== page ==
Entry requirements: Normally a first or second-class Honours degree in theology or another relevant discipline, or professional experience in the area of study
Full-time: 1-2 years
Part-time: 2-5 years
This programme is delivered by distance learning
Dr Andreas Andreopoulos
Telephone: +44 (0) 1962 827396
If English is not your first language: IELTS 6.5 (including 6.5 in academic writing) or equivalent
Start dates: September and January
Application process: UKPASS (full-time applicants only) or Direct Entry Application Form (part-time applicants only)
The programme offers a wide-ranging study of Orthodox Christian tradition and practice including theology, history, ecclesiology, tradition, liturgy and art. It draws on a variety of academic disciplines and discourses to enable students to reflect critically on the entirety of Orthodox faith, tradition and practice. Students with a background in Orthodox studies have the opportunity to develop their knowledge and understanding at a higher academic level, while those of different backgrounds are enabled to approach Orthodox thought and tradition critically and connect, compare and contrast it with their own theological background.
Study enables students to research the Orthodox, early Christian and patristic tradition, and connect it to broader areas of human life and understanding in contemporary multicultural societies. Students explore and reflect critically upon Orthodox experience, developing an informed awareness of the dynamic nature of the Orthodox Christian tradition and a facility in the theological task of subjecting this tradition to a process of testing and renewal.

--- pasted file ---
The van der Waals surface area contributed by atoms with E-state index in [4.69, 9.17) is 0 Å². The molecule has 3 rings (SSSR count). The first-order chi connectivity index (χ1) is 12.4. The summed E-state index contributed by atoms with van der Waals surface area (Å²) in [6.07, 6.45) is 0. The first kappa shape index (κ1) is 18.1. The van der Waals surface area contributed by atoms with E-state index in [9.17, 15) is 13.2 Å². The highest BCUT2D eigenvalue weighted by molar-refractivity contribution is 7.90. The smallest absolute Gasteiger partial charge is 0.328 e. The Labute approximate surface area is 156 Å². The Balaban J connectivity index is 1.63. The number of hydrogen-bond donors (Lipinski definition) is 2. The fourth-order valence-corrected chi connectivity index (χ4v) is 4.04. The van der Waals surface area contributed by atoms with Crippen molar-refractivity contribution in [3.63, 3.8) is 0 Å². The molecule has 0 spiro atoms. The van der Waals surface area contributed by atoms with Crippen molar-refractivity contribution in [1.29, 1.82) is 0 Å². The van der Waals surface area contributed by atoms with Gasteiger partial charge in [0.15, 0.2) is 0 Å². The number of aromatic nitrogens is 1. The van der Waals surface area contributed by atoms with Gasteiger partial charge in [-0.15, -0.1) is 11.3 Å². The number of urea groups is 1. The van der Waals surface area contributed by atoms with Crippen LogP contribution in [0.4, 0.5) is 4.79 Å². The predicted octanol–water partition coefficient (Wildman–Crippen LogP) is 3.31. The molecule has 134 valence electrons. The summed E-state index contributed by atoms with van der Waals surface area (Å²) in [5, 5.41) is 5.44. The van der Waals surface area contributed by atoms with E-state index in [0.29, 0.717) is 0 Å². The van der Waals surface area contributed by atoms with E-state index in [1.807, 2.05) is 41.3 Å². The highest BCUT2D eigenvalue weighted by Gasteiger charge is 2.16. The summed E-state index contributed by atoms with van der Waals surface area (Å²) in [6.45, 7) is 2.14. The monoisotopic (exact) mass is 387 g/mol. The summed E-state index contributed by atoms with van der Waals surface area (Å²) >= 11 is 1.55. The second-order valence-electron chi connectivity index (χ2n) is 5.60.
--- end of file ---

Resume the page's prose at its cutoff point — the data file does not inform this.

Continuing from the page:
The programme is delivered by distance learning through the University's Learning Network. A wide range of resources is available and a high level of tutorial support and supervision are provided by academic staff.
A variety of assessment methods including essays, book reviews and shorter written exercises, is used for taught modules. The final research project is assessed by a 20,000 word dissertation presenting a piece of original research on a topic of the student's choice, done under supervision.
At the University of Winchester validated programmes may adopt a range of means of assessing your learning. An indicative, and not necessarily comprehensive, list of assessment types you might encounter includes essays, portfolios, supervised independent work, presentations, written exams, or practical performances. The University is committed to ensuring that all students have an equal opportunity to achieve module learning outcomes. As such, where appropriate and necessary, students with recognised disabilities may have alternative assignments set that continue to test how successfully they have met the module's learning outcomes. Further details on assessment types used in the programme you are interested in can be found on the course page, by attending an Open Day/Evening, or contacting our teaching staff.
MTh Orthodox Studies offers excellent training for those in a range of occupations including church leadership, pastoral work and religious education, who wish to enhance their skills and qualifications. It equips students to undertake doctoral research in preparation for a career in university or seminary teaching.